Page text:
Monday, October 24, 2016

O God, have mercy on us

30th Sunday of OT year C 2016:
We have all heard this parable before.  We see the bad Pharisee and the good tax collector.  But, it’s more complicated than that.  It is important to remember the historical context of the gospel.  It is easy to think of the Pharisees as the bad guys of the gospel.  Jesus is always arguing with them and pointing out what they are doing wrong.  In fact, we have a term “pharisaism” which means something like “hypocritical or fake.”  So, it comes as no surprise to all of us that Jesus once again talks about a Pharisee who is messing up.  But, the Pharisees were the religious leaders at the time.  In fact, everyone listening to Jesus would have thought of the Pharisees as being the good guys.  In a way, the Pharisee is a good guy, right?  He is not greedy, dishonest or adulterous; he fasts, tithes, and generally does all the right things.  The tax collector, on the other hand, was synonymous for a sinner, because they were famous for dishonestly accruing wealthy by taking money from the people.
But, Jesus is not criticizing this hypothetical Pharisee because of his actions.  Rather, Jesus is trying to show the necessity of the conversion of the heart.  Everything the Pharisee does in life is great, we should strive to be as virtuous as he is.  But, he doesn’t have the right attitude in his heart.
When I hear this parable, I think of it as a great examination of conscience.  I ask myself 2 questions: do my actions live up to the example of the Pharisee?  Number 2, does my attitude live up to the example of the tax collector?  This parable helps me to see that my actions and my attitude need conversion.  I know I’m a sinner.  My actions are not as virtuous as the Pharisee.  So, I try to make the words of the tax collector my own: be merciful to me a sinner.
Over the past year we have been living out this Year of Mercy.  Pope Francis has given us a great gift with this special year.  By having a whole year dedicated to remembering God’s amazing gift of mercy, it gives us a chance to renew our faith in God, our hope for forgiveness, and our love for God and our neighbor. 
As a way of celebrating this year of mercy, we are dedicating this year’s parish mission to the theme of mercy.  We are blessed to have Dr. John Sehorn as our presenter this year.  Dr. Sehorn is a professor of theology at the Augustine Institute in Denver.  I have known him and his family for years, I met him when he was studying at Notre Dame.  John has a terrific ability to present information in an approachable and engaging manner.  I really think you will love his talks.  The theme is mercy, and the way we are going to reflect on mercy is really interesting.  Each night we are going to hear the thoughts of a different saint: Athanasius, Augustine, and Leo the Great.  Each one of them has interesting insights into God’s mercy.  I’m guessing that most of us have probably never heard the unique insights of these extraordinary teachers of the faith.  John is going to be able to shed some new light on the mystery of God’s mercy by teaching us the insights of these wonderful saints.  I think this will be a fantastic way for St. Jude parish to celebrate God’s mercy during this jubilee year of grace.  I hope all of you can join us.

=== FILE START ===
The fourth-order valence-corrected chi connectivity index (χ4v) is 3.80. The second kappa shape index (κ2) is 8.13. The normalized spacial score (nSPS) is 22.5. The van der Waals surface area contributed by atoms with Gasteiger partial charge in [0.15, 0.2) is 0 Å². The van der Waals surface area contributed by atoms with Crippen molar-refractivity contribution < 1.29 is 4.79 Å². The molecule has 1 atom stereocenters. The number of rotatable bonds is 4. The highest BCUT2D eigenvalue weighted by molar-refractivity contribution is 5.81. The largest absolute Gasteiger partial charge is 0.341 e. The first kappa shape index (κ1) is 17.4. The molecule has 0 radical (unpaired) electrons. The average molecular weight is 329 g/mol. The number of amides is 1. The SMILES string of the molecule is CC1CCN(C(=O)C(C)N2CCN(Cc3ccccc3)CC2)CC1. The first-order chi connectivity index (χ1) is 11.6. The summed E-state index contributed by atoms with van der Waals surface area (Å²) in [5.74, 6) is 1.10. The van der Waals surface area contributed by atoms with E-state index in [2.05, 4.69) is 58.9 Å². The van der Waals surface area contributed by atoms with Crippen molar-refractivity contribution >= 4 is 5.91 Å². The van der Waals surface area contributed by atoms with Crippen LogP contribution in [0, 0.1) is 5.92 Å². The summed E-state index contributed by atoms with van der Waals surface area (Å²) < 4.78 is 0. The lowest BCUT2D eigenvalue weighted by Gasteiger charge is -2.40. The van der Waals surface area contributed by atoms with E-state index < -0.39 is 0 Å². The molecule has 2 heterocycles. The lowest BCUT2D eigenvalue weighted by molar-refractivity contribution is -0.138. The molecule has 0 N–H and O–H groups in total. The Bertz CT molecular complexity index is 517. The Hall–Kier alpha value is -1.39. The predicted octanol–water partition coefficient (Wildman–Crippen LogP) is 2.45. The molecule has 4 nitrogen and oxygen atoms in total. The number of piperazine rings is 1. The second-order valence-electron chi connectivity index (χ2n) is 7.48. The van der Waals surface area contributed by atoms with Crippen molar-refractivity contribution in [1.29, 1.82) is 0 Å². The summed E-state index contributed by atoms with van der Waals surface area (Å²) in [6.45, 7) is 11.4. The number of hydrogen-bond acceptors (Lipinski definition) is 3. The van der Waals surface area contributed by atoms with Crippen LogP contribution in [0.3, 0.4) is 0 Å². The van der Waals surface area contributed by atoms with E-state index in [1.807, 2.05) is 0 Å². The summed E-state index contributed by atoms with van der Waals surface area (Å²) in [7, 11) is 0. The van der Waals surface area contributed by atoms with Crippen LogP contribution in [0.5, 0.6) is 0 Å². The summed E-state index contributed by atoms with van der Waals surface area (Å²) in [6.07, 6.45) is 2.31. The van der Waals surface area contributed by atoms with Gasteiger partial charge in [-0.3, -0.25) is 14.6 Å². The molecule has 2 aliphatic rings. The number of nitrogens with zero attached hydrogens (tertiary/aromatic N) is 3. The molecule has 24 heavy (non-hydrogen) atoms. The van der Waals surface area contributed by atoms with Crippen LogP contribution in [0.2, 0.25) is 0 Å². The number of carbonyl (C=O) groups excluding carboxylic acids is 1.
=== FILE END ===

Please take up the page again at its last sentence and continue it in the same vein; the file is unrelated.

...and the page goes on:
The tax collector today shows us that the pathway to salvation, the pathway to God’s mercy, is the humble and contrite heart.  O God, be merciful to me a sinner.  This sentence is a great summary for the year of mercy.  I’m praying that our parish mission will be a great moment of grace for all of us.  That our hearts might be moved by the hope of God’s forgiveness.  Even if we cannot emulate the virtuous actions of the Pharisee in today’s gospel, I hope we can emulate the humility of the tax collector and pray: O God, have mercy on us.

Sunday, October 9, 2016

The mass is our place to give thanks

28th Sunday of OT Year C 2016:
Our readings these last couple of weeks have been teaching us about the attitude of the Christian person.  I know that it is easy to talk about actions: we need to be kind, loving, just, holy.  But, attitude is so much more difficult.  Attitude is the internal, action is the external.  I know that I can find it much easier to control the external, but the internal is tough.  Last week Jesus taught us about humility: when you have done all that was commanded say, I am an unprofitable servant, I have only done what was commanded.  This attitude of humility ensures that Christ will remain the center of our live and the heart of what we do.  Having an attitude of humility is essential if we want to be followers of Christ, because Christ was humble and he calls us to follow him.